See also 2018 Volume 2, Report 2
A Full Care Order until the age of 18 was granted in the District Court for a young child whose parents are non-nationals. The father was still living in Ireland but was not attending access. The mother, who had mental health issues, had left the country.
The child was taken into care after its birth while still in the hospital. The Child and Family Agency (CFA) had concerns with the mother’s ability to care for the child due to her ongoing mental health issues. The court heard the mother had delusional beliefs. There were domestic violence concerns and there were also serious abuse and neglect concerns regarding the child’s older siblings who have also been taken into care.
The social worker for the CFA told the court he first came into contact with the family when he was working as a support worker for families living in emergency accommodation. He said in September 2019 staff at the accommodation centre heard noises coming from the family’s room. He said that domestic violence was a concern in emergency accommodation, so he went to the room to speak to the parents.
He told the court he had not yet completed a formal assessment, so he would make arrangements to do so. He said that when questioning the mother during the assessment she told him everything was fine, but that angels keep coming up the drain in the shower and attacking her. He said the mother then pinched him.
The mother was involuntarily admitted to hospital before the child’s birth. The consultant psychiatrist gave evidence he felt the mother was suffering from a psychotic illness. She had delusions that she was being attacked and that she was a prophet speaking for God. The psychiatrist explained to the court that a delusional disorder is when a person holds fixed beliefs that cannot be shaken and that those beliefs have an impact upon their functioning. Treatment requires an anti-psychotic medication or injection every three to four weeks.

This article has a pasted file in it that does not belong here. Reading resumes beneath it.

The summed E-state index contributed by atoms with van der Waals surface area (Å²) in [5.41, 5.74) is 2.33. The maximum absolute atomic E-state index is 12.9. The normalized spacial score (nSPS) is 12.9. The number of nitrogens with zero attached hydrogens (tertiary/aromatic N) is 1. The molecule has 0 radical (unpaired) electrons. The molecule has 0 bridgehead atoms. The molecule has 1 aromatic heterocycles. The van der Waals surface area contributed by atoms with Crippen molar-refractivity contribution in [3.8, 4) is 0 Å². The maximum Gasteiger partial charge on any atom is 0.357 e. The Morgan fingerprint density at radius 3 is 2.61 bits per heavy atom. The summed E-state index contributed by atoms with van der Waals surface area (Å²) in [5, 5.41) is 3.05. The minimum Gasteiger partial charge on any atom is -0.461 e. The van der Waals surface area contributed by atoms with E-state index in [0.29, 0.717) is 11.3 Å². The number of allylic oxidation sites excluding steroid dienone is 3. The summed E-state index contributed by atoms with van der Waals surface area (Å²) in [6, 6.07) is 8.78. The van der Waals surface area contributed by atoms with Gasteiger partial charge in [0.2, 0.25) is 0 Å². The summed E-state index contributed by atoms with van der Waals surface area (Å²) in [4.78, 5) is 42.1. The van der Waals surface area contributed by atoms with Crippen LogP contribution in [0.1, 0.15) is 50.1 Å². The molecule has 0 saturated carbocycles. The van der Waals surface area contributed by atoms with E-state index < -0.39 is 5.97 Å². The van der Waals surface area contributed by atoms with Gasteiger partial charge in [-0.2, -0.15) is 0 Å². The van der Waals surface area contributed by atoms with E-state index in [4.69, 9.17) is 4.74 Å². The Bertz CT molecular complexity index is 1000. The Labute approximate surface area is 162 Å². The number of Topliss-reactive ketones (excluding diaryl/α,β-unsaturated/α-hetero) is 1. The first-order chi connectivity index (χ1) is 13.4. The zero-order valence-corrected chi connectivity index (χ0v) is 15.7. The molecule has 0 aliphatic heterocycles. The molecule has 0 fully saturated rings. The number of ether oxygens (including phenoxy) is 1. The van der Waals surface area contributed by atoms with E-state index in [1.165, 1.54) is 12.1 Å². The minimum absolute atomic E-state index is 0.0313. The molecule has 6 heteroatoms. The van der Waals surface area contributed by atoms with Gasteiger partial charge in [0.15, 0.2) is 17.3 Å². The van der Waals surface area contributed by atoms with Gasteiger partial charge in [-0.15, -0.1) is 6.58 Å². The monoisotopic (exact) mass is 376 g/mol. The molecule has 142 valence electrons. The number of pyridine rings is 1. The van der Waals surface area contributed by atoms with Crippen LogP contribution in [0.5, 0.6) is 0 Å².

The mother was discharged after her psychotic episodes improved with medication. She did not attend her follow up appointment.
The second CFA social worker gave evidence the child’s siblings suffered falls and burns and one child suffered a serious scald that required the child to be hospitalised. The oldest child had disclosed abuse by the father and the court heard another child had fallen from the top of the stairs and fractured his skull.
The children were also exposed to inappropriate behaviour, such as the mother screaming at night for angels, spirits and demons which caused the children to have nightmares. The social worker told the court the school had reported the children were going to school hungry and inappropriately dressed sometimes wearing no socks or shoes. There were concerns with the family’s accommodation being unclean and untidy.
The court heard before the birth of the baby the mother was preoccupied with babies being ripped from her flesh and wanted her labour to be induced. She made references to angels and demons and was adamant she wanted the baby out right away. Doctors advised the mother that it was not good to induce labour, but the mother was determined she wanted the baby right away so she was induced. The Medical Social Worker (MSW) met the mother on the day of the birth and told the court the mother was very excited and agitated and spoke of angels and demons wanting to attack her baby. The child was taken into care directly after its birth. The mother left the hospital without being discharged.
The court heard the father was not concerned with the mother’s beliefs as he believed she was a prophet and did not accept there is any risk to the children. The CFA tried to facilitate access with the parents, but the parents attended access rarely. The mother’s condition subsequently deteriorated, and it was reported she was aggressive at access and continued speaking about angels and demons. The court heard the father has since disengaged and the mother has left the country.
Mother’s barrister: “You have observed some appropriate behaviour with her child?”
Social worker: “Yes.”
Barrister: “Even when she hasn’t been able to engage she has expressed concern and love for her child?”
Social worker: “Yes.”
The court was told there is a long history of social worker involvement and concerns regarding the levels of aggression, neglect and physical and emotional abuse. “Nothing has changed,” the social worker said, adding: “There are concerns regarding safety if the child is returned to his parents.”
The social worker told the court the child is doing very well in his placement and is thriving. He has contact with his siblings who are also doing very well in their placements. The court heard the foster families will receive support with assisting the children with their cultural and heritage needs.
The court found the threshold for a full care order was met and the order was made until the child is 18 years of age. An aftercare review is scheduled for 6th November 2035.